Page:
Because Russia is such a vast country, the cuisine is influenced by a wide range of cultures. There are delicious, authentic Asian restaurants. Chinese and Japanese restaurants are numerous, and we even ventured to a North Korean restaurant to try traditional foods from that country. Being Europe’s largest city, Moscow has also taken on western culinary influences. American chains can be spotted throughout the city, especially in areas more often frequented by tourists. McDonalds, Sbarro, KFC, Starbucks, and Krispy Kreme are among the familiar logos transliterated into Cyrillic that I have noticed on my walks through the city. European and international cuisine is very popular, with many restaurants catering to specific styles of cooking (more or less accurately).
Food from Russia’s Caucus region neighbors has also crept into everyday cuisine. Shawarma is particularly popular among young Russians and there are 24 hour Shawarma kiosks all across the city. Shawarma is a middle-eastern burrito-like food. It consists of spit-grilled meat and pickled vegetables served in a pita wrap and is delicious. One notable point of cultural distinction between Moscow and St. Petersburg is their spelling of “shawarma”. In Moscow, it is spelled thus. St. Petersburg, however, has adopted a different spelling, “Shwurma”, and this has become a point of pride for residents of both cities.
Another culturally significant food in Russia is cake. Beautifully decorated cakes can be found in the refrigerator section of even the smallest grocery store. The obsession with cakes stems from the shortage of such foods during the Soviet era. In those times, it was difficult to find a cake in the store, especially the most popular varieties so people baked at home. Older Russians still have multitudes of cake recipes, but this is becoming less popular as cakes have become more and more accessible. Left over from those times is the tradition of inviting guests over and serving cake after dinner. With such a high demand for sweets, the selection is excellent. Pictured, is a typical honey cake at a Russian café.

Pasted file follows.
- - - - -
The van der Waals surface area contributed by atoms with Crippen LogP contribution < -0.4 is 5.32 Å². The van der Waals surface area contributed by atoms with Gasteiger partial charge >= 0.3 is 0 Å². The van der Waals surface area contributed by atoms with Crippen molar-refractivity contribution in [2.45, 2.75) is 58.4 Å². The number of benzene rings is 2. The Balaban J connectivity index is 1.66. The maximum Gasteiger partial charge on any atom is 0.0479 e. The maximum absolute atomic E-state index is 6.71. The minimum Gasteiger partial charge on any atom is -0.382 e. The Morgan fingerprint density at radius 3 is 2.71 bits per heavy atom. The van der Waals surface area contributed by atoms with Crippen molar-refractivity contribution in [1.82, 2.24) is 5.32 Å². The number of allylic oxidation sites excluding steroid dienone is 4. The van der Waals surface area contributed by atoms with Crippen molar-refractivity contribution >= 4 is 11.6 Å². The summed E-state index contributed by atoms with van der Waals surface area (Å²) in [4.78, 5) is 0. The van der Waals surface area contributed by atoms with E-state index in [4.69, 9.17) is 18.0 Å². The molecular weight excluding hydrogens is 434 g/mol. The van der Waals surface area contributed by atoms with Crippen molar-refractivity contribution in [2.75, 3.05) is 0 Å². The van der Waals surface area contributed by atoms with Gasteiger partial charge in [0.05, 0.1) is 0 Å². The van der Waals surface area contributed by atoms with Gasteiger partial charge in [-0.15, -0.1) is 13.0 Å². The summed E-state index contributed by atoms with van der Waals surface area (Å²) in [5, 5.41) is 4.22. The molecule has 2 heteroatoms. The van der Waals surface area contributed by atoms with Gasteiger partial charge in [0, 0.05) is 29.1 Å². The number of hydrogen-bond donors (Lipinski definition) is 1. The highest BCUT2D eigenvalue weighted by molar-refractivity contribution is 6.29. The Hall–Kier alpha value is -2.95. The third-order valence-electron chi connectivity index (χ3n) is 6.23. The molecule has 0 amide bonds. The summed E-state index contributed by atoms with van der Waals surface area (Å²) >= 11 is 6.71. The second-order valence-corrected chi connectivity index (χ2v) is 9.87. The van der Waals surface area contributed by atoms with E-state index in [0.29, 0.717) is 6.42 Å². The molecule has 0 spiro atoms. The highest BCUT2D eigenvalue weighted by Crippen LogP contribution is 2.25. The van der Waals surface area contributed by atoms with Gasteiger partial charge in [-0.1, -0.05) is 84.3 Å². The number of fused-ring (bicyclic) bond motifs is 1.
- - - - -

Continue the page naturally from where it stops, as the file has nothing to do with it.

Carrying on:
There are traditional Slavic-influenced dishes that one typically considers “Russian”. Among these are bliny, pirogi, and vareniki. This style of cuisine involves a lot of starches and can be prepared as savory or sweet dishes. Grocery stores typically stock a wide selection of these in the frozen food section, so even the busiest Russians can have a taste of comfort food. We have relied on these frozen dinners in the past when preparing group dinners on our floor, as they require no more culinary prowess than the ability to boil a pot of water. There is no major taste difference between these frozen dinners and those served in restaurants, simply because the recipe is so simple. Bliny, and pirogi are necessarily better fresh because they are prepared by pan frying and baking, respectively. Vareniki, however, taste the same whether they were hand rolled by a chef or boiled at home. Quality of ingredients in integral to a successful dish, and there is a notable difference in flavor of these traditional foods in Russia and elsewhere.
Several members of our program have noted to me how delicious the food is. There is a small grocery store across the street from our campus where most students get their groceries. The selection is significantly smaller than in an American grocery store, but the quality of ingredients is significantly higher. The produce is more flavorful and the milk tastes more like milk from a cow than like water. I know that I will miss the “Green Store” (as we affectionately call our local grocery) when I return to America.